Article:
Top 10 Picture Books for Activists in Training by Mathangi Subramanian
Here’s the thing grownups constantly forget about childhood: sometimes, it sucks. Kids all over the world face poverty, war, bullying, discrimination, and oppression. Being young doesn’t protect you from the pressures of adulthood. It just gives you fewer ways to deal with these pressures, not to mention less control over your life.
But here’s the other thing grownups constantly forget about children: they’re smarter than us. Most of the time, they’re also stronger, more hopeful, and more creative. I’ve met kids all over the world who greet each morning joyfully despite the fact that they don’t know where their next meal is coming from, or where they’re going to sleep that night.
Although I constantly encounter diverse, fiercely optimistic children in real life, I hardly ever see them between the pages of children’s books. Too often, stories for young people feature protagonists whose sanitized adventures occur in immaculate suburban neighborhoods where grownups call the shots and kids face no problems more severe than deciding what color socks to wear.
Fiction can be a tool for imagining realities so perfect that they can never be achieved. Or, it can be a tool to celebrate what we are capable of doing with however little we have been given. This is one idea behind the #Weneeddiversebooks campaign: children of all races, classes, genders, faiths, and geographies commit story-worthy acts of heroism and empathy every day, no matter what their circumstances. Yet, we rarely make space for them on our library shelves.
Luckily, treat children as, above all, irrepressible. Here are my top ten storybooks for Activists in Training (which, if you ask me, is pretty much anyone under the age of eight).
1. Something Beautiful by Sharon Dennis Wyeth, Illustrated by Chris K. Soentpiet
Perhaps my favorite children’s book of all time, this simple but compelling story is about a girl who, after learning the definition of “beautiful” in school, goes in search of something beautiful in her inner city neighborhood. It’s a story about treating imperfections as possibilities, and about discovering your most powerful self.
2. The Why Why Girl by Maheshwati Devi, Illustrated by Kanyika Kini
The true story of an indigenous Indian girl named Moyna who is full of questions, but does not attend school. With the help of the author, Moyna learns to read and eventually sets up her own school where children from her village can get answers to all of their whys.
3. Catch that Cat by Tharini Viswanath, Pictures by Nancy Raj
When Kappi, the neighborhood cat, runs away, naughty Dip Dip decides to find her. No one thinks she can do it – after all, Dip Dip is in a wheel chair. But Dip Dip shows them that not being able to walk doesn’t slow her down.
4. Four Feet, Two Sandals by Karen Lynn Williams and Khadra Mohammed, Illustrated by Doug Chayka
This is the story of two girls living a refugee camp in Pakistan who share a pair of sandals brought in by relief workers. Co-authored by a full time writer and an executive director of a refugee center, this book is a wonderful story about unexpected friendship in times of war.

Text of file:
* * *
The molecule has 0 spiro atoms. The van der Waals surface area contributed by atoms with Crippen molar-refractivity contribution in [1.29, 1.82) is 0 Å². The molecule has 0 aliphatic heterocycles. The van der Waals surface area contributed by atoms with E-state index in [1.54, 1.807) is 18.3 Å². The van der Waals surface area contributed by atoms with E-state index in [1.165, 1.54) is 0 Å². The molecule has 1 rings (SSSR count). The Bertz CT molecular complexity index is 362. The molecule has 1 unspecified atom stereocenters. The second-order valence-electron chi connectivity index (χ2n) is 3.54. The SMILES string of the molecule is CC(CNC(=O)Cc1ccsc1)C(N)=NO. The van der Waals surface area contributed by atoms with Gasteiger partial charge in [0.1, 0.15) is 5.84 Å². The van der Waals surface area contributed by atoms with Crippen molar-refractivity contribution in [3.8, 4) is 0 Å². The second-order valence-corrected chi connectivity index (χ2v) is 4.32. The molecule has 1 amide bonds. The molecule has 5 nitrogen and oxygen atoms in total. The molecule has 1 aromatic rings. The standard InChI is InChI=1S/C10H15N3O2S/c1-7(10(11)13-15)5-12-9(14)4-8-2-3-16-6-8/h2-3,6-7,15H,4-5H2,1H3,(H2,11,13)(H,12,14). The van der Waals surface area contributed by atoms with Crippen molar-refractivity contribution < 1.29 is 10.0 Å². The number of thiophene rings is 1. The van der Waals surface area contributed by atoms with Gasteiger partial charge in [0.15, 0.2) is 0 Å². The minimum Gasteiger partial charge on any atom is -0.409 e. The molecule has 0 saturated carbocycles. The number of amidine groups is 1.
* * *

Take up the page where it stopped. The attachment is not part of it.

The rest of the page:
5. King and King by Linda de Haan and Stern Nijland
When a prince’s mother decides he has to get married, he rejects all the girls and decides to wed a boy. This humorous and clever book is all about the power we have to choose who we love.
6. Black Misery by Langston Hughes, Illustrated by Arouni
A funny, sad, and poignant poem about growing up Black in America. As true now as it was in 1969 when it was first published. I used this book in a peace education class I taught to open up a conversation about racial privilege, and had the students write poems about themselves entitled (their racial group) Joy. The students loved it, and kids love it, too.
7. Pancho Rabbit and the Coyote: A Migrant’s Tale by Duncan Tonatiuh
This gorgeously illustrated book is the story of Pancho Rabbit who goes north in search of his Papa, who left two years ago to find work among the carrot and lettuce fields. On the way, Pancho Rabbit meets a Coyote who offers to help, but then becomes dangerous. The illustrations are inspired by Aztec art, and the story is one that too many immigrant children experience firsthand.
8. Bird by Zetta Elliott, Illustrated by Shadra Strickland
Mekhai, whose nickname is Bird, uses drawing to cope with the death of his grandfather and his brother’s drug addiction. An inspiring story about the healing power of art, this Lee & Low New Voices Honor Award book is a favorite among kids in my life.
9. A is for Activist by Innosanto Nagara
This gorgeously illustrated board book cleverly introduces children to concepts like democracy, human rights, protests, and cooperatives. The author is a founding member of the Design Action Collective, and every page is beautifully crafted, both in terms of images and words.
10. Click Clack Moo: Cows that Type by Doreen Cronin, Illustrated by Betsy Lewin
I’m a sucker for barnyard animals and collective action, so naturally I love this book about a group of cows who unionize and engage in collective bargaining with Farmer Brown. This Caldecott Winning board book is the first in a series about coming together and standing up for your rights.
Mathangi Subramanian is an activist, educator, and writer who loves to read and write stories about social change. She is the author of Bullying: The Ultimate Teen Guide and the forthcoming novel Dear Mrs. Naidu. You can follow her on twitter at @mathangisub.